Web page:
Document Detail

Metabolite profiling of hydroxycinnamate derivatives in plasma and urine after the ingestion of coffee by humans: identification of biomarkers of coffee consumption.
MedLine Citation:
PMID:  19460943     Owner:  NLM     Status:  MEDLINE    
Human subjects drank coffee containing 412 mumol of chlorogenic acids, and plasma and urine were collected 0 to 24 h after ingestion and were analyzed by high-performance liquid chromatography-mass spectrometry. Within 1 h, some of the components in the coffee reached nanomole peak plasma concentrations (C(max)), whereas chlorogenic acid metabolites, including caffeic acid-3-O-sulfate and ferulic acid-4-O-sulfate and sulfates of 3- and 4-caffeoylquinic acid lactones, had higher C(max) values. The short time to reach C(max) (T(max)) indicates absorption of these compounds in the small intestine. In contrast, dihydroferulic acid, its 4-O-sulfate, and dihydrocaffeic acid-3-O-sulfate exhibited much higher C(max) values (145-385 nM) with T(max) values in excess of 4 h, indicating absorption in the large intestine and the probable involvement of catabolism by colonic bacteria. These three compounds, along with ferulic acid-4-O-sulfate and dihydroferulic acid-4-O-glucuronide, were also major components to be excreted in urine (8.4-37.1 mumol) after coffee intake. Feruloylglycine, which is not detected in plasma, was also a major urinary component (20.7 mumol excreted). Other compounds, not accumulating in plasma but excreted in smaller quantities, included the 3-O-sulfate and 3-O-glucuronide of isoferulic acid, dihydro(iso)ferulic acid-3-O-glucuronide, and dihydrocaffeic acid-3-O-glucuronide. Overall, the 119.9 mumol excretion of the chlorogenic acid metabolites corresponded to 29.1% of intake, indicating that as well as being subject to extensive metabolism, chlorogenic acids in coffee are well absorbed. Pathways for the formation of the various metabolites within the body are proposed. Urinary dihydrocaffeic acid-3-O-sulfate and feruloylglycine are potentially very sensitive biomarkers for the consumption of relatively small amounts of coffee.
Angélique Stalmach; William Mullen; Denis Barron; Kenichi Uchida; Takao Yokota; Christophe Cavin; Heike Steiling; Gary Williamson; Alan Crozier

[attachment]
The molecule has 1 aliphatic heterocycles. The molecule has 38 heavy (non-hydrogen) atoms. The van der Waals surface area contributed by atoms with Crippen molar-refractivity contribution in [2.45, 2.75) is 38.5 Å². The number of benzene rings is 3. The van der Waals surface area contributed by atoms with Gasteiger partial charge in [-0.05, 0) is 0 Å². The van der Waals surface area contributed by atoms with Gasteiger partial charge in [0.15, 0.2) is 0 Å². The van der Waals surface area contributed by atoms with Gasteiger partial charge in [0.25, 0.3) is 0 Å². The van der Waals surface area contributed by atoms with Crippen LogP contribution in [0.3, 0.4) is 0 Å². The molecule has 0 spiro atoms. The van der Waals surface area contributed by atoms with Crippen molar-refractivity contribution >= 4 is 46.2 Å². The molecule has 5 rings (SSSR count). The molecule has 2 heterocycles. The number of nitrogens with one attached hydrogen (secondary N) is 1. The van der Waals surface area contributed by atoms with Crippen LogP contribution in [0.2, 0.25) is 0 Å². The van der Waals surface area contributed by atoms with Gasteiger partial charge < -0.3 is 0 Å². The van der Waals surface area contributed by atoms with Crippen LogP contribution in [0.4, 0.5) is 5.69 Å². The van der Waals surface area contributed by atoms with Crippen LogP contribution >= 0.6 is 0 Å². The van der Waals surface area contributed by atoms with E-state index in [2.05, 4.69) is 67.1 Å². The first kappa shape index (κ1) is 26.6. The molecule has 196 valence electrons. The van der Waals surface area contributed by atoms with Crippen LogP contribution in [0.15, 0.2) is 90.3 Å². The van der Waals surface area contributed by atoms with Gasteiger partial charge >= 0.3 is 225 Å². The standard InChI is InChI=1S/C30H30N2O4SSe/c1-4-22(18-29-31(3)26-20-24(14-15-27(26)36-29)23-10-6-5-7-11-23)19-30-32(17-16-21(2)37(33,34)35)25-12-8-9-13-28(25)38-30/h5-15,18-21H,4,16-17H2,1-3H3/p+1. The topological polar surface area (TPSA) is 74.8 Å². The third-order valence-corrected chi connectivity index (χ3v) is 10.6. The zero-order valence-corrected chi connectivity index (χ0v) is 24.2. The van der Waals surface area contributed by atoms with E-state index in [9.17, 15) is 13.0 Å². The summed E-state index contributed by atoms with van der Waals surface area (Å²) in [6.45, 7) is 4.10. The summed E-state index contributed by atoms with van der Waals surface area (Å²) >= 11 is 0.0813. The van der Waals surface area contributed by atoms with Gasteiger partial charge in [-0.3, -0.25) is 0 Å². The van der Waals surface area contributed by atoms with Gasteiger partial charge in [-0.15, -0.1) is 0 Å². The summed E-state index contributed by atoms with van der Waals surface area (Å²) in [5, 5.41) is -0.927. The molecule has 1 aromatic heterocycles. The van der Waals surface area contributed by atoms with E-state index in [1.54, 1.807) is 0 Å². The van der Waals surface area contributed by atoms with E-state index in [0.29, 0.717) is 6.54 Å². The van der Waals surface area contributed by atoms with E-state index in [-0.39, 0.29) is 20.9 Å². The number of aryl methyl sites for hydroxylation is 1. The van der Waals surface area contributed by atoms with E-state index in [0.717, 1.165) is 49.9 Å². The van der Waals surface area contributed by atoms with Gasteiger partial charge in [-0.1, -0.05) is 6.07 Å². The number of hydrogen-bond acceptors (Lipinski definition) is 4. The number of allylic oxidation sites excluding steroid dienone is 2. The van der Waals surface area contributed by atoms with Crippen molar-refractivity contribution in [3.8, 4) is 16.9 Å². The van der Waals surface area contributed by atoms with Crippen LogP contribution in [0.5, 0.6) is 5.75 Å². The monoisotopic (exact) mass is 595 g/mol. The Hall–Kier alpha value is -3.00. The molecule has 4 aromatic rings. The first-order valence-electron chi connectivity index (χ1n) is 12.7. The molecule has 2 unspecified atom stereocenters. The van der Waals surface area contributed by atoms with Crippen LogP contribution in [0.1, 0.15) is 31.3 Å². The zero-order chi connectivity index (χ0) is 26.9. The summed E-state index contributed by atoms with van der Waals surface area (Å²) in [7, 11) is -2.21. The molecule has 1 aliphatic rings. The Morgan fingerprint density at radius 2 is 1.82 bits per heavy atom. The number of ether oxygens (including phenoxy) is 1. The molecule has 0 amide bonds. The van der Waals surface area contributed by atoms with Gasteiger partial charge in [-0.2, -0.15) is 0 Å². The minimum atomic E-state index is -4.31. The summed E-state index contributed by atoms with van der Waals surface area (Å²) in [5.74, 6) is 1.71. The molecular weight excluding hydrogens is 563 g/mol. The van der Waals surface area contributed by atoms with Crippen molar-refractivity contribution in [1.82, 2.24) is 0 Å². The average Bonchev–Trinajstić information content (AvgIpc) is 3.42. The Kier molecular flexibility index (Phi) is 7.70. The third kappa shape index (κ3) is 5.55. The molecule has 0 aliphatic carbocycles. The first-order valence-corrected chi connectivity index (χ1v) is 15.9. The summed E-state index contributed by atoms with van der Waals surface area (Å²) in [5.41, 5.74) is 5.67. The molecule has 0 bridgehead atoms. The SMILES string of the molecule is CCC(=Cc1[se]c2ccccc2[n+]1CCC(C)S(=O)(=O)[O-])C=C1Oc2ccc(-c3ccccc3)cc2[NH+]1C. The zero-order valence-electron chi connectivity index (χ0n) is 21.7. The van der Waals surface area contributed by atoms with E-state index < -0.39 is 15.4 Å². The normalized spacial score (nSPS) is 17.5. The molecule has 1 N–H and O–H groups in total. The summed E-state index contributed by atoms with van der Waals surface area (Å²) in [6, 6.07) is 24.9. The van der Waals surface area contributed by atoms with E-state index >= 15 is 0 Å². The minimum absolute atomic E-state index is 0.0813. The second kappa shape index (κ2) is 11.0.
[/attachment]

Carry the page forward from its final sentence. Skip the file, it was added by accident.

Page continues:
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Publication Detail:
Type:  Clinical Trial; Journal Article; Research Support, Non-U.S. Gov't     Date:  2009-05-21
Journal Detail:
Title:  Drug metabolism and disposition: the biological fate of chemicals     Volume:  37     ISSN:  1521-009X     ISO Abbreviation:  Drug Metab. Dispos.     Publication Date:  2009 Aug 
Date Detail:
Created Date:  2009-07-20     Completed Date:  2009-10-19     Revised Date:  -    
Medline Journal Info:
Nlm Unique ID:  9421550     Medline TA:  Drug Metab Dispos     Country:  United States    
Other Details:
Languages:  eng     Pagination:  1749-58     Citation Subset:  IM    
Plant Products and Human Nutrition Group, Division of Environmental and Evolutionary Biology, Faculty of Biomedical and Life Sciences, University of Glasgow, Glasgow, UK.
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MeSH Terms
Biological Markers / blood,  urine
Caffeic Acids / blood,  urine
Chromatography, High Pressure Liquid
Cinnamates / blood*,  pharmacokinetics,  urine*
Coffee / metabolism*
Coumaric Acids / blood*,  pharmacokinetics,  urine*
Glucuronic Acids / blood,  urine
Metabolomics* / methods
Spectrometry, Mass, Electrospray Ionization
Sulfates / blood,  urine
Reg. No./Substance:
0/Biological Markers; 0/Caffeic Acids; 0/Cinnamates; 0/Coffee; 0/Coumaric Acids; 0/Glucuronic Acids; 0/Sulfates; 1078-61-1/3,4-dihydroxyphenylpropionic acid; 1135-24-6/ferulic acid

From MEDLINE®/PubMed®, a database of the U.S. National Library of Medicine

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